China’s largest policy bank, China Development Bank (CDB), was recently described as “China’s Superbank” by Henry Sanderson and Michael Forsythe. The title seems fitting since CDB’s long standing chairman, Chen Yuan, has often claimed that despite being a policy bank CDB offers a lending model superior to commercial banks. However, CDB may not be so super after all.
China Development Bank – also China’s fifth largest bank by total assets – is in fact among the worst performing of China’s top banks. CDB’s financial performance has deteriorated considerably in recent years after reaching a peak in 2005-06 when it outperformed the commercial banks. By 2011, CDB’s return-on-assets was only a paltry 0.71 percent far behind the 1.11 percent for the banking sector as a whole and 1.4 percent for the Industrial and Commercial Bank of China (ICBC) and the China Construction Bank (CCB).
The reasons for CDB’s shortfall are threefold: first, CDB relies on mostly sovereign-rated bond issuance for funding in contrast to commercial banks that rely primarily on deposits. On average CDB has paid more interest on its bond issuance than banks have paid to depositors.
Second, policy objectives to support China’s emerging industries and infrastructure projects may be influencing CDB lending practices. In contrast to Chen Yuan’s claims that CDB has a superior ability to lend to projects with higher payoffs but at a longer term time horizon than most commercial banks, CDB appears handicapped by its status as a policy lender. CDB tends to lend at a lower lending rate than most commercial banks, lowering its risk adjusted returns and suggesting CDB could be lowering its lending rate to accommodate policy objectives. Such a practice would contrast with commercial banks simply looking for the highest risk adjusted returns – increasingly among maturing firms in the private sector.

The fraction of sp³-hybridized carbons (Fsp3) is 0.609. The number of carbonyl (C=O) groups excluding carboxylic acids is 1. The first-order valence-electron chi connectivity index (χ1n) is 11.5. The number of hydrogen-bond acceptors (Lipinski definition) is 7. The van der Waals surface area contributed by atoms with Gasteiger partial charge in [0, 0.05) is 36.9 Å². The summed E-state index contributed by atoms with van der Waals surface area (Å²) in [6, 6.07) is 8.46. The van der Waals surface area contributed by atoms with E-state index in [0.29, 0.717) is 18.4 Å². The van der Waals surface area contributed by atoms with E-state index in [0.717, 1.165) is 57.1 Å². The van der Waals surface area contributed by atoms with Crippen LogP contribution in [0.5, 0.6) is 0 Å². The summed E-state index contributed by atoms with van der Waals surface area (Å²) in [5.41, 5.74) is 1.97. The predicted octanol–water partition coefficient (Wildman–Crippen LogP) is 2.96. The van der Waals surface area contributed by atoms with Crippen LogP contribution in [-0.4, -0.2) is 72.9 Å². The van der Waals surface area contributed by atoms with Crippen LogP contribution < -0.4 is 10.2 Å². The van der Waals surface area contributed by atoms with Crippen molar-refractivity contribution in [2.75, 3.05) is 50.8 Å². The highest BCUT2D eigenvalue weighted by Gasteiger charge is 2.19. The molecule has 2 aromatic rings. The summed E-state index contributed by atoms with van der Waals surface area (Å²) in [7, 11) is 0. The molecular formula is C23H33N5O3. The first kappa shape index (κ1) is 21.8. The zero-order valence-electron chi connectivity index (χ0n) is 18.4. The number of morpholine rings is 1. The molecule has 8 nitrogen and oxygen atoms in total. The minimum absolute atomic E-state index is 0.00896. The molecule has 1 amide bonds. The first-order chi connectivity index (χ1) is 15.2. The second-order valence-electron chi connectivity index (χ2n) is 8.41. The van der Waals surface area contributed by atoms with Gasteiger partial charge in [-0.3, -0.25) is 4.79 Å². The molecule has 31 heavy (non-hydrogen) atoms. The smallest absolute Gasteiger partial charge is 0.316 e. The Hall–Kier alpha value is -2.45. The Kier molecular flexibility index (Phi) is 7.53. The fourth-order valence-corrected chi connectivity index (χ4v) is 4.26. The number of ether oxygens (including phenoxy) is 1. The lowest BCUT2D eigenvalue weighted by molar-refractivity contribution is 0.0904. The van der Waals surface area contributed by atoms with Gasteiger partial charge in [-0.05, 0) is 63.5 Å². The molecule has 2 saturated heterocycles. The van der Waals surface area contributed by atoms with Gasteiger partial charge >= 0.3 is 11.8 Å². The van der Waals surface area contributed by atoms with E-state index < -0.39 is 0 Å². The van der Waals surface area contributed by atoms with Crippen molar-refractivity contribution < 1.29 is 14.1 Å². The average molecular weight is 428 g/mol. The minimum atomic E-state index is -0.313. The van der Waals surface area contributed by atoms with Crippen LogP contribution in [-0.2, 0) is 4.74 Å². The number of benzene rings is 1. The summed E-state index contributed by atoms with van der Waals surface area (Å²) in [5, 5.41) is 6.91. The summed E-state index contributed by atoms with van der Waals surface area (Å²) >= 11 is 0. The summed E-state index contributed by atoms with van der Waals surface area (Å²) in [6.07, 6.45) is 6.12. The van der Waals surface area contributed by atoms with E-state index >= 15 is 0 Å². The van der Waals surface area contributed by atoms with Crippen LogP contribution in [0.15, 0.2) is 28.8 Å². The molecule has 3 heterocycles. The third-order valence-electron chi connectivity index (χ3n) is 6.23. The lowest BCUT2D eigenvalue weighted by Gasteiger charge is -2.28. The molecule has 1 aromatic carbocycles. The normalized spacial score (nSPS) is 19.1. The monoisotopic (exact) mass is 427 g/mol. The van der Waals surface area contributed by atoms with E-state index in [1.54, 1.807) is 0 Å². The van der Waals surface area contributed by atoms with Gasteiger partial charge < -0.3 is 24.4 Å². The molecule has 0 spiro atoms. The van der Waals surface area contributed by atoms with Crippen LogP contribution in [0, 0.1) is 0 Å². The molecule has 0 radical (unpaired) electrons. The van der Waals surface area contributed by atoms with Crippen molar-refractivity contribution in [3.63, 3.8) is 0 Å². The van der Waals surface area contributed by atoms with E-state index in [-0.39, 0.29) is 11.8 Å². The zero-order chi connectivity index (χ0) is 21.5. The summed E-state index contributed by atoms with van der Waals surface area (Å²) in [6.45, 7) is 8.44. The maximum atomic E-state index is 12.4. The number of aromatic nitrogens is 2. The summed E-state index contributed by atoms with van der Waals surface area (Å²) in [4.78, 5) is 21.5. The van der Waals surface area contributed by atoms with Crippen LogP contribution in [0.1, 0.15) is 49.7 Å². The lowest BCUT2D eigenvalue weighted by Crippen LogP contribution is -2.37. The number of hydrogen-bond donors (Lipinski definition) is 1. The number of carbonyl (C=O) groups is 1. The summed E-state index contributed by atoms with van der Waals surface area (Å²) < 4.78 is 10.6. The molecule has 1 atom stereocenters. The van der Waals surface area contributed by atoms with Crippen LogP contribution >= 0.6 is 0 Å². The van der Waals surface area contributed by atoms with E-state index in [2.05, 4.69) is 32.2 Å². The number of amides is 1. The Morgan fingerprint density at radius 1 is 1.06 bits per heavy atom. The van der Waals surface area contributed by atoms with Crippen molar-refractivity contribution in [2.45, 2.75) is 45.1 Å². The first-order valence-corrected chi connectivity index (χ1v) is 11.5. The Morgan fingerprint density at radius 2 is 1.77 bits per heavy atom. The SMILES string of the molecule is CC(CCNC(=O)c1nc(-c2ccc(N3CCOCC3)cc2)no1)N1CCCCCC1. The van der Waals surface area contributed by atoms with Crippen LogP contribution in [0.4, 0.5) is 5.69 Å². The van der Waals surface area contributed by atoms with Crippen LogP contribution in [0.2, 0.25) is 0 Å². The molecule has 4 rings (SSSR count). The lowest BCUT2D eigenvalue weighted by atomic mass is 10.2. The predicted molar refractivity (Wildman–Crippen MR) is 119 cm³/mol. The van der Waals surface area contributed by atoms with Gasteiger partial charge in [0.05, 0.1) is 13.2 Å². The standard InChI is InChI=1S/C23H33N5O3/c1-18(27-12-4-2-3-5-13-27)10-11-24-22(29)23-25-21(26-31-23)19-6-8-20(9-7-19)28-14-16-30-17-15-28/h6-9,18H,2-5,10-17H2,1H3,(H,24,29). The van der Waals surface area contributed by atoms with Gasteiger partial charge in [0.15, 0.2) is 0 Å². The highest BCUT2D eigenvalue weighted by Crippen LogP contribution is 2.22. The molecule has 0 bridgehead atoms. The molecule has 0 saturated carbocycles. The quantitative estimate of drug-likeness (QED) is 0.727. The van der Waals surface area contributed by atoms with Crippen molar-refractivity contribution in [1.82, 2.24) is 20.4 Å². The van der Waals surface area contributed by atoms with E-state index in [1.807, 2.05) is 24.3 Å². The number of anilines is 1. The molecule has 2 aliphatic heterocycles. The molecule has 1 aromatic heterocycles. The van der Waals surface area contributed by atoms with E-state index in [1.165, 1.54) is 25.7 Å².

Another lingering uncertainty related to the policy motivations of CDB’s asset portfolio is the quality of CDB’s loans. In the past, CDB managed to maintain a lower non-performing loan ratio than most commercial banks despite having a portfolio heavy in public infrastructure. Yet this may change. The fact that CDB was the pioneer in lending to local government financing vehicles as earlier as the late 1990s and heavily involved in the 2008-09 stimulus lending the local government financing vehicles may come back to haunt the bank. Many loans made to local government financing vehicles coming to term between 2013 and 2015 have come under increasing scrutiny due to concerns over the quality of their underlying assets and investments in projects with little hope of generating returns.
CDB may deserve credit for supporting China’s rapid infrastructure build-out but it is no “super bank.” China’s commercial banks maintain a growing lead over the policy lender and with CDB now saddled with questionable loans to many local government financing vehicles the future does not look any better.